Tourism trade wants restrictions relaxed

Tourism trade wants restrictions relaxed

Malaysia inching closer to Thailand

Tourists visit a market in Hat Yai district of Songkhla. (Photo: Assawin Pakkawan)
Tourists visit a market in Hat Yai district of Songkhla. (Photo: Assawin Pakkawan)

Tourism operators hope the government eases travel restrictions to promote cross-border travel amid fierce competition in Southeast Asia, especially as Malaysia inched closer to Thailand last year.

This week Prime Minister Srettha Thavisin travelled to three provinces in the deep South, hoping to elevate trade and tourism.

Songchai Mungprasithichai, president of the Songkhla Tourism Promotion Association, said the temporary suspension of the TM6 immigration form requirement at Sadao checkpoint helped facilitate border travel and increased Malaysian arrivals by 10-20% per day after its implementation in November last year. The suspension expires in April.

During the Chinese New Year holiday, more than 10,000 Malaysian tourists visited Hat Yai and Songkhla per day, bolstering the hotel occupancy rate to 80-90%.

After the festival the number fell to 5,000 daily arrivals, which is typical for a non-holiday period.

He said the government should suspend use of the TM6 form across all major southern immigration checkpoints, including Betong and Sungai Kolok, to significantly improve cross-border travel.

The administration also needs to urgently work on resolving conflicts and promoting peace in the southern provinces to expand new tourism opportunities, which have been hampered by an emergency decree, said Mr Songchai.

He said the decree dents the confidence of foreign tourists, particularly those who are unfamiliar with the deep South, such as tourists from China, the UK and Europe, unlike domestic tourists or people from Malaysia and Singapore who understand the situation.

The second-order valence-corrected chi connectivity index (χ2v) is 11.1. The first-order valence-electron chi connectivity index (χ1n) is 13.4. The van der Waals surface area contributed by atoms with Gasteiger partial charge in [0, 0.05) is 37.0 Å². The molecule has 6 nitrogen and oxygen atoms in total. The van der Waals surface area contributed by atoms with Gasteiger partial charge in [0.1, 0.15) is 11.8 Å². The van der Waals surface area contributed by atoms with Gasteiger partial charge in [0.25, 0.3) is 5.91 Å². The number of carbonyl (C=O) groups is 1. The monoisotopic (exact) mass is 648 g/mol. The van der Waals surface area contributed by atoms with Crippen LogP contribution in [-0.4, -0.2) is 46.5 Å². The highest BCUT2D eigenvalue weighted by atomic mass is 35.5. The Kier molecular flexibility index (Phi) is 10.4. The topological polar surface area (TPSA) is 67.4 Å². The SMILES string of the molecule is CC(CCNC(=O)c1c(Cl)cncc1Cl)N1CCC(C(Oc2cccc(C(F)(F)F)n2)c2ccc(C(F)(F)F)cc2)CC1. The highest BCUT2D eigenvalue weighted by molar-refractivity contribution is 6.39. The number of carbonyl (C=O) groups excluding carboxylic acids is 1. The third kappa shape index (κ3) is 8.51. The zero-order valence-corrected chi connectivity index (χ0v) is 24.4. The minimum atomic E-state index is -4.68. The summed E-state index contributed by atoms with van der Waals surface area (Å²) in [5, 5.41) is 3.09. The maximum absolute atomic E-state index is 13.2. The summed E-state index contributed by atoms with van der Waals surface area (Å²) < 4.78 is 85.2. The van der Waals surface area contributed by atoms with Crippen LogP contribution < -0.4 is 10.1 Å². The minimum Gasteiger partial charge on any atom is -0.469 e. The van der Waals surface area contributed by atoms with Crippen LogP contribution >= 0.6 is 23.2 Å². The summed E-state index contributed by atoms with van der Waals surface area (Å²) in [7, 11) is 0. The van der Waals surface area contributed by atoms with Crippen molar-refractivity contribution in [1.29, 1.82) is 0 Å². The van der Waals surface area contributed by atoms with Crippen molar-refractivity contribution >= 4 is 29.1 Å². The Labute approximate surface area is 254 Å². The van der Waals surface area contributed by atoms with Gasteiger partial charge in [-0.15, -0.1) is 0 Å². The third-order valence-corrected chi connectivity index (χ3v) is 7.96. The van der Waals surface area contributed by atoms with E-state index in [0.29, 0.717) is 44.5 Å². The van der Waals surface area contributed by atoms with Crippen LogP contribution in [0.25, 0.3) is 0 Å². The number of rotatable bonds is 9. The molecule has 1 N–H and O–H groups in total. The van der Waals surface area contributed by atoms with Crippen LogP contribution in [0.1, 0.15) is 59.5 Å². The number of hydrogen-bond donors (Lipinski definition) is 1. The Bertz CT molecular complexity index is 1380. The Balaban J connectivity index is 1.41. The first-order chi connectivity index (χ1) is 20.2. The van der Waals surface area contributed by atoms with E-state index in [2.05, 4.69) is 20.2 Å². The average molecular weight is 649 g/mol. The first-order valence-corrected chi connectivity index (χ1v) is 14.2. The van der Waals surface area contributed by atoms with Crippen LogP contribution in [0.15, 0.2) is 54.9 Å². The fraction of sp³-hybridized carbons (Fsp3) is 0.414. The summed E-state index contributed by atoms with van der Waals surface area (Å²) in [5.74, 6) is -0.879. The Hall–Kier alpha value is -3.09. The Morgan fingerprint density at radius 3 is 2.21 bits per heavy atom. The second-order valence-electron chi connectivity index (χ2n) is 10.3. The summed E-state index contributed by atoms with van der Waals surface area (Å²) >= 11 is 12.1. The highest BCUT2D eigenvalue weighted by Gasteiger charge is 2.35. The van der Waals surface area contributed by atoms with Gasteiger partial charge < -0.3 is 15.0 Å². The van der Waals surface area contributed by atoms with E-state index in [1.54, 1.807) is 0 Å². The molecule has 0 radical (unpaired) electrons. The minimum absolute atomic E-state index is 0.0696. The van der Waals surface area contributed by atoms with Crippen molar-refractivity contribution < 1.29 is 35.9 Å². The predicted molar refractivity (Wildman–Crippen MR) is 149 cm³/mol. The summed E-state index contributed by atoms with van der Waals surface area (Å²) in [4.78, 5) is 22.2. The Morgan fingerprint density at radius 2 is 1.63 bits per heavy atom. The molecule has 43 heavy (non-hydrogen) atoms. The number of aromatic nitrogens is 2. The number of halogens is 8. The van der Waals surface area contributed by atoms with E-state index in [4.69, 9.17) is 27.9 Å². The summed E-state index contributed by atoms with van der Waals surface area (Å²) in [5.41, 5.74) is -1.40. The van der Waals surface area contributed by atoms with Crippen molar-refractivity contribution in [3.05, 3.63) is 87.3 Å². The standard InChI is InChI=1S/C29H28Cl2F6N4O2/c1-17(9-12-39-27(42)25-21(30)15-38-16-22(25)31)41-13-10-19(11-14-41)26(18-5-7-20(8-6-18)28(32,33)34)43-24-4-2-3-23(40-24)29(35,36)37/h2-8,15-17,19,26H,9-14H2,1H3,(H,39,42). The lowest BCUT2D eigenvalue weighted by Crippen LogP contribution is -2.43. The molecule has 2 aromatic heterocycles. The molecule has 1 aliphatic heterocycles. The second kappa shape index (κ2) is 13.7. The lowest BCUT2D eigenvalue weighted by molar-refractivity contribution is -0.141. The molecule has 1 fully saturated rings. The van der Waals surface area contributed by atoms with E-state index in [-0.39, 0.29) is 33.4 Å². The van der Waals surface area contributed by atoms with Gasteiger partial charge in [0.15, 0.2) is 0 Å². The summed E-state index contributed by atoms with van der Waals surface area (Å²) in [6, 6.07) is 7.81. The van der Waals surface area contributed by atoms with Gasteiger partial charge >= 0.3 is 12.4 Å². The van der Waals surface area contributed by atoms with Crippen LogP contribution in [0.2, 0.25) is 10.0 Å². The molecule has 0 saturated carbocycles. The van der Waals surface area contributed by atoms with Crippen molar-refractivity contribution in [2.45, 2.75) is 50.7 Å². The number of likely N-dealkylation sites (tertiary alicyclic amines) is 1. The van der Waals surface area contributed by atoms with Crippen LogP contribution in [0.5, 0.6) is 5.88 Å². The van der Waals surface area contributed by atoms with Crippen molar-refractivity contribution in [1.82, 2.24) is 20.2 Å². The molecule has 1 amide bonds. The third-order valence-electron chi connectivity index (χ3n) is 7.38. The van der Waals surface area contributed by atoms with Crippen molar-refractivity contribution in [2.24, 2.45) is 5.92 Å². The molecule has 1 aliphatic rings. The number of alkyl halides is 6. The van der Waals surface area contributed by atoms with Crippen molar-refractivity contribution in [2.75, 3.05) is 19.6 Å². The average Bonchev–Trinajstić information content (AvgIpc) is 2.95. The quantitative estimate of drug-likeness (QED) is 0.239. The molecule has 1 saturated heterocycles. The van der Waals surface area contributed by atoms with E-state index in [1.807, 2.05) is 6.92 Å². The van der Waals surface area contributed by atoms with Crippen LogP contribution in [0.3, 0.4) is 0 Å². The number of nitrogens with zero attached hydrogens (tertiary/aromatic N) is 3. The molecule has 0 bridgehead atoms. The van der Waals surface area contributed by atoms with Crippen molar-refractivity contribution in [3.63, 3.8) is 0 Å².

Malaysia posted 26 million foreign arrivals in 2023, nearing the 28 million recorded by Thailand.

Mr Songchai said the strong growth in Malaysia could be attributed to the strong resumption of flights, its reputation for safety and convenient transport.

Singaporeans can easily visit Malaysia en masse via border checkpoints, while the country also provides visa-free entry to Chinese and Indian tourists, the same strategy deployed by Thailand to boost tourism, he said.

Bo Sun, chief marketing officer of, an online travel platform, said Thailand should continue to see steady arrivals from China driven by the permanent visa-free agreement starting from March 1.'s live-stream collaboration with the Tourism Authority of Thailand targeting Chinese viewers achieved more than 100 million baht in gross merchandise value, indicating a strong interest in Thailand, especially for upcoming festivals such as Songkran, said Mr Sun.

The platform saw Bangkok as the most popular destination in Southeast Asia last year, while Phuket and Chiang Mai remained in the top 10.

He said Thailand bookings also soared 110% during Chinese New Year.

China will also expect more outbound Thai travellers from the visa-free programme, but it would not be easy to overtake Japan, the top destination for Thai tourists.

"We are optimistic about the continued recovery of the tourism industry globally, especially in Asia, where there have been many visa-free travel agreements made in recent months," said Mr Sun.

Do you like the content of this article?